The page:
Kaiser has obviously set the pace in terms of how they're doing integrated care. Can this be replicable and scalable for other institutions and what lessons have you learned with this model?
It's definitely scalable and replicable. So Kaiser Permanente is really three organizations; there is a health plan, the hospitals, and the Permanente Medical Group. They are three coming together as equals. The challenge is that putting together that type of integrated system is difficult. You have to make sure you rightsize your specialities and your number of hospitals, and you need to make sure that you change how you reimburse physicians, with a a need to focus on prevention. So there are a lot of pieces that need to come together and that's the challenge. It's easier to do more in medicine than to do better. That's a problem right now.
With new federal health leaders placing an emphasis on having health IT make life better for doctors, what impact do you see this having down the road?
We talk about health IT and computers as if it's all the same. It's not at all, though; the machines are the same but the processes are different. I think about it in three phases: the first phase is the doctor sitting in office entering information on the computer, and it's better than handwriting since it's more legible, but the experience has been that it slows them down rather than adding value. It just takes more time entering something electronically. The second level is interoperability. We are failing to understand there that if I have to go into your record and other records to get information of a patient, that's a lot of time [taken up] and is very inefficient. What's needed is a comprehensive EHR where all of the information is available and presented to me as the treating doctor. If this were the case, even though I might be an ophthalmologist, I would know that you haven't had your colon cancer screening done, so I can take the action to accomplish it. I never would have asked you about it, but when it's right in front of me I can.
For this to happen, you have to open up the APIs [application program interfaces] and the third-party developers can then come in and extract the data out of the systems and do what's been happening for ATMs—meaning you can go to any machine anywhere in the world and get the money out or deposit money into it, no matter the bank you have. But getting the big vendors to open the APIs will be quite the political challenge.
A few years ago Kaiser made big news with its $4 billion investment to go digital. What lessons have been learned since that time?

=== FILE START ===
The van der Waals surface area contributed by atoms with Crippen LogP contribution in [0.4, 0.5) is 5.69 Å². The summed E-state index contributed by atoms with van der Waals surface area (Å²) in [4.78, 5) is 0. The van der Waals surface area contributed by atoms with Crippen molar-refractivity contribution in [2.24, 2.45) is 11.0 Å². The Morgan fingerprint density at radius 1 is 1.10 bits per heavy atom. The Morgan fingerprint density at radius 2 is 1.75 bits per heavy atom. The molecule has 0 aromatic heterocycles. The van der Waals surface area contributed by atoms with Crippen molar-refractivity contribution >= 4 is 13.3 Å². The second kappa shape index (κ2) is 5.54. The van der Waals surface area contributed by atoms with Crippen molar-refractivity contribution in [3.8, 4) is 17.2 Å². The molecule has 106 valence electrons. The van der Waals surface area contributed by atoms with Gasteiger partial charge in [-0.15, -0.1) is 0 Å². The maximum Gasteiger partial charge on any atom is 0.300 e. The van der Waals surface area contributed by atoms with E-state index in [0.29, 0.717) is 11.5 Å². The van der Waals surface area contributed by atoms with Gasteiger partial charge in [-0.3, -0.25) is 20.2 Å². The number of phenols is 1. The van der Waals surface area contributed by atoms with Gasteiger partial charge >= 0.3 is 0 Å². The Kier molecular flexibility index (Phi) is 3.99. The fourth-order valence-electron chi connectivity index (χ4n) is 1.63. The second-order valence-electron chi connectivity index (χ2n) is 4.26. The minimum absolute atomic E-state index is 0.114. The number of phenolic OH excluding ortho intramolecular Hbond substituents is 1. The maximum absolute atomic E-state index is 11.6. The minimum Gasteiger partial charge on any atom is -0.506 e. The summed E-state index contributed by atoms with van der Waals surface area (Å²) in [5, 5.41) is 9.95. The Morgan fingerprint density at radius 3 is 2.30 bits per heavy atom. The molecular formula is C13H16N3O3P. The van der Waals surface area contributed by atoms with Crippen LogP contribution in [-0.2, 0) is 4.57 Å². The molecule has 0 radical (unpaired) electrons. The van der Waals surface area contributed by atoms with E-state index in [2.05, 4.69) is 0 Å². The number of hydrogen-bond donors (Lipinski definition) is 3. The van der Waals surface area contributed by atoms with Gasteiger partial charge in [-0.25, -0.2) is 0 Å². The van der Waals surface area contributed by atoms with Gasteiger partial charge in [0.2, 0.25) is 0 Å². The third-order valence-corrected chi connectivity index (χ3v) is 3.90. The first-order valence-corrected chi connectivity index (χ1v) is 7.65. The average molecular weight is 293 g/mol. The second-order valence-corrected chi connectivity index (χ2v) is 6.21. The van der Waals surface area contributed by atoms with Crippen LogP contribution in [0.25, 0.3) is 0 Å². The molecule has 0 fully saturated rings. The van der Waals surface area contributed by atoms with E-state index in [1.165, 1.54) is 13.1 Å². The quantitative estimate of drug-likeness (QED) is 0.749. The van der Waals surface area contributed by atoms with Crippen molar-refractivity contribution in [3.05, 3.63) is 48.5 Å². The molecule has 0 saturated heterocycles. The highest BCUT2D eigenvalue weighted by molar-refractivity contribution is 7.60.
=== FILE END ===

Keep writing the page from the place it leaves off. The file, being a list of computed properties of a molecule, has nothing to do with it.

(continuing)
Well we have a fully comprehensive EHR, both for outpatient and inpatient. I joke about wanting to start a museum at Kaiser because all of the people we now train have seen a paper record or a true X-ray or a lab slip, so they wouldn't know what they would look like. If you look at the National Committee for Quality Assurance [NCQA] ,there are a a thousand programs, and we're No. 1 in the entire country. [The NCQA annual report rates more than 1,000 health plans on quality including Medicare, Medicaid, and commercial on a 0-5 scale with 5 being the best, and Kaiser had 8 of the 23 health plans that were given a 5 out of 5 in 2016]. Why is that? The [comprehensive] EHR first and foremost—without it we never would have accomplished all of this.
We are able to provide care through almost as many virtual visits as in-person visits. You couldn't do that without the comprehensive set of information. We have a stroke neurologist who is actually available to see the patients the minute they walk through the door, and our door-to-needle time to get the clot-busting drugs is now under 30 minutes, while the rest of the nation is over a year. Four months ago I broke my leg and I went to the local Kaiser facility and the physician there said that there is a doctor who's really good at your operations, located 15 miles away. But then he said, "Let me just link you up with video." Imagine if I needed an ambulance in both directions, and the pain that would come with that. We also look at a lot of patient satisfaction data; we survey over 1 million patients a year and that [revealed] that the satisfaction for a video visit is higher than an in-person visit.
Finally, what are one or two important takeaways that you would like people to know about your book?
The first big takeaway is that the legacy players—the big insurance companies, the pharmaceutical companies and the physician speciality groups—will not change since they like the current system too much. A lot of the book is written for patients, not policymakers or physicians. Also, I'd like people to know that any profits will be given to charity. I have spent my entire career committed to transforming American medicine—some of it by how it's structured and a lot of it by technology. I have been the CEO here for 18 years and we have been at the forefront of first implementing EHRs; then we were at the forefront of secure email a decade ago; and after that, we are the the No. 1 provider of video visits in the U.S. So we're always staying at the cutting edge of technology. Bringing together hi-tech and high-touch is key, so the technology outside of the personal; because if in the process of creating the scientific improvement in healthcare we lose the personal and the compassion, we will have lost as part of the bargain.